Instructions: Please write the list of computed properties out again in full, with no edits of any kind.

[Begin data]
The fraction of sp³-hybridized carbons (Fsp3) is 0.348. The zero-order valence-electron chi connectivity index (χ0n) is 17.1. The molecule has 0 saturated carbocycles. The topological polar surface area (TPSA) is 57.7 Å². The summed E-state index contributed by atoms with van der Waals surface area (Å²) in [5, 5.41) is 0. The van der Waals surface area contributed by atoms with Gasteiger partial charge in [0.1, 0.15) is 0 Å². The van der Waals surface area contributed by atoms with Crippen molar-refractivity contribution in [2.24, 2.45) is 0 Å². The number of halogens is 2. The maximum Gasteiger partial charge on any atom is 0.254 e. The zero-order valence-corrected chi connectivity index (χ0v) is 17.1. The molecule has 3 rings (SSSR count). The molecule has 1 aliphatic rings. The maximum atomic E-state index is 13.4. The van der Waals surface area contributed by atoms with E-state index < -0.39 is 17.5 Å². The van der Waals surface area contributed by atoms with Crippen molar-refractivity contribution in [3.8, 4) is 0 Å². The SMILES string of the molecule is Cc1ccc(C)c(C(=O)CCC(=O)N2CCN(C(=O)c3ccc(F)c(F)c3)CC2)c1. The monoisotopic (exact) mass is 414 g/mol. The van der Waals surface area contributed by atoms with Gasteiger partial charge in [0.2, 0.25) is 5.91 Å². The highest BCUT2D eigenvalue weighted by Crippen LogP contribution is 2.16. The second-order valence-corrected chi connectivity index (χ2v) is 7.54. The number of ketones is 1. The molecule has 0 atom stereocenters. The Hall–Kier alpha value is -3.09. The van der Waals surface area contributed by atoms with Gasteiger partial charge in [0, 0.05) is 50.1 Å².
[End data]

The fraction of sp³-hybridized carbons (Fsp3) is 0.348. The zero-order valence-electron chi connectivity index (χ0n) is 17.1. The molecule has 0 saturated carbocycles. The topological polar surface area (TPSA) is 57.7 Å². The summed E-state index contributed by atoms with van der Waals surface area (Å²) in [5, 5.41) is 0. The van der Waals surface area contributed by atoms with Gasteiger partial charge in [0.1, 0.15) is 0 Å². The van der Waals surface area contributed by atoms with Crippen molar-refractivity contribution in [2.24, 2.45) is 0 Å². The number of halogens is 2. The maximum Gasteiger partial charge on any atom is 0.254 e. The zero-order valence-corrected chi connectivity index (χ0v) is 17.1. The molecule has 3 rings (SSSR count). The molecule has 1 aliphatic rings. The maximum atomic E-state index is 13.4. The van der Waals surface area contributed by atoms with E-state index < -0.39 is 17.5 Å². The van der Waals surface area contributed by atoms with Crippen molar-refractivity contribution in [3.8, 4) is 0 Å². The SMILES string of the molecule is Cc1ccc(C)c(C(=O)CCC(=O)N2CCN(C(=O)c3ccc(F)c(F)c3)CC2)c1. The monoisotopic (exact) mass is 414 g/mol. The van der Waals surface area contributed by atoms with Gasteiger partial charge in [0.2, 0.25) is 5.91 Å². The highest BCUT2D eigenvalue weighted by Crippen LogP contribution is 2.16. The second-order valence-corrected chi connectivity index (χ2v) is 7.54. The number of ketones is 1. The molecule has 0 atom stereocenters. The Hall–Kier alpha value is -3.09. The van der Waals surface area contributed by atoms with Gasteiger partial charge in [0, 0.05) is 50.1 Å².